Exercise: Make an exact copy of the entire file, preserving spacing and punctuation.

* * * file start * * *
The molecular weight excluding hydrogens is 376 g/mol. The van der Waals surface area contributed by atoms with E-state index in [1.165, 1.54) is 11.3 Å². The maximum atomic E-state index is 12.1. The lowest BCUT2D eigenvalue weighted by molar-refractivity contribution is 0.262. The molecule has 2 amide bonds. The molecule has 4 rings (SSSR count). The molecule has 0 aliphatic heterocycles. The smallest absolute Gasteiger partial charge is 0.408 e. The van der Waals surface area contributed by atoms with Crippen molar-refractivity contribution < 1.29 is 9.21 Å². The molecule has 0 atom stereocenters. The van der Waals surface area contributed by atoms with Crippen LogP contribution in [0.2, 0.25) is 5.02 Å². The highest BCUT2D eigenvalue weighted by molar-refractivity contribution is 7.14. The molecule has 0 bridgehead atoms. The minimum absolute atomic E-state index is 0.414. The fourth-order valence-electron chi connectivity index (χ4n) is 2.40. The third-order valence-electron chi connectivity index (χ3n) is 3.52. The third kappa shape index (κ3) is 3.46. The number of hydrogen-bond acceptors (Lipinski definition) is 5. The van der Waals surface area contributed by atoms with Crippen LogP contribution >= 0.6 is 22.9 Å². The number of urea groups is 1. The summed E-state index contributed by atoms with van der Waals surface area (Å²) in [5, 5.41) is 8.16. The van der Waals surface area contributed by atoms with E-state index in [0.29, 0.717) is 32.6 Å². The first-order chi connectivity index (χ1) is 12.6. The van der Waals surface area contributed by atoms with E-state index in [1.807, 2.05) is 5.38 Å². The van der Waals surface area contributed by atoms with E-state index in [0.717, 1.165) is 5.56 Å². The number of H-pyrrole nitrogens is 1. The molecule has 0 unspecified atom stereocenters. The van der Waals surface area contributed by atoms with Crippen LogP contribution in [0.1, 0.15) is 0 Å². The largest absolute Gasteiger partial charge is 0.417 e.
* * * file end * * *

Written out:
The molecular weight excluding hydrogens is 376 g/mol. The van der Waals surface area contributed by atoms with E-state index in [1.165, 1.54) is 11.3 Å². The maximum atomic E-state index is 12.1. The lowest BCUT2D eigenvalue weighted by molar-refractivity contribution is 0.262. The molecule has 2 amide bonds. The molecule has 4 rings (SSSR count). The molecule has 0 aliphatic heterocycles. The smallest absolute Gasteiger partial charge is 0.408 e. The van der Waals surface area contributed by atoms with Crippen molar-refractivity contribution < 1.29 is 9.21 Å². The molecule has 0 atom stereocenters. The van der Waals surface area contributed by atoms with Crippen LogP contribution in [0.2, 0.25) is 5.02 Å². The highest BCUT2D eigenvalue weighted by molar-refractivity contribution is 7.14. The molecule has 0 bridgehead atoms. The minimum absolute atomic E-state index is 0.414. The fourth-order valence-electron chi connectivity index (χ4n) is 2.40. The third-order valence-electron chi connectivity index (χ3n) is 3.52. The third kappa shape index (κ3) is 3.46. The number of hydrogen-bond acceptors (Lipinski definition) is 5. The van der Waals surface area contributed by atoms with Crippen LogP contribution >= 0.6 is 22.9 Å². The number of urea groups is 1. The summed E-state index contributed by atoms with van der Waals surface area (Å²) in [5, 5.41) is 8.16. The van der Waals surface area contributed by atoms with E-state index in [0.29, 0.717) is 32.6 Å². The first-order chi connectivity index (χ1) is 12.6. The van der Waals surface area contributed by atoms with E-state index in [1.807, 2.05) is 5.38 Å². The van der Waals surface area contributed by atoms with E-state index in [0.717, 1.165) is 5.56 Å². The number of H-pyrrole nitrogens is 1. The molecule has 0 unspecified atom stereocenters. The van der Waals surface area contributed by atoms with Crippen LogP contribution in [0.1, 0.15) is 0 Å². The largest absolute Gasteiger partial charge is 0.417 e.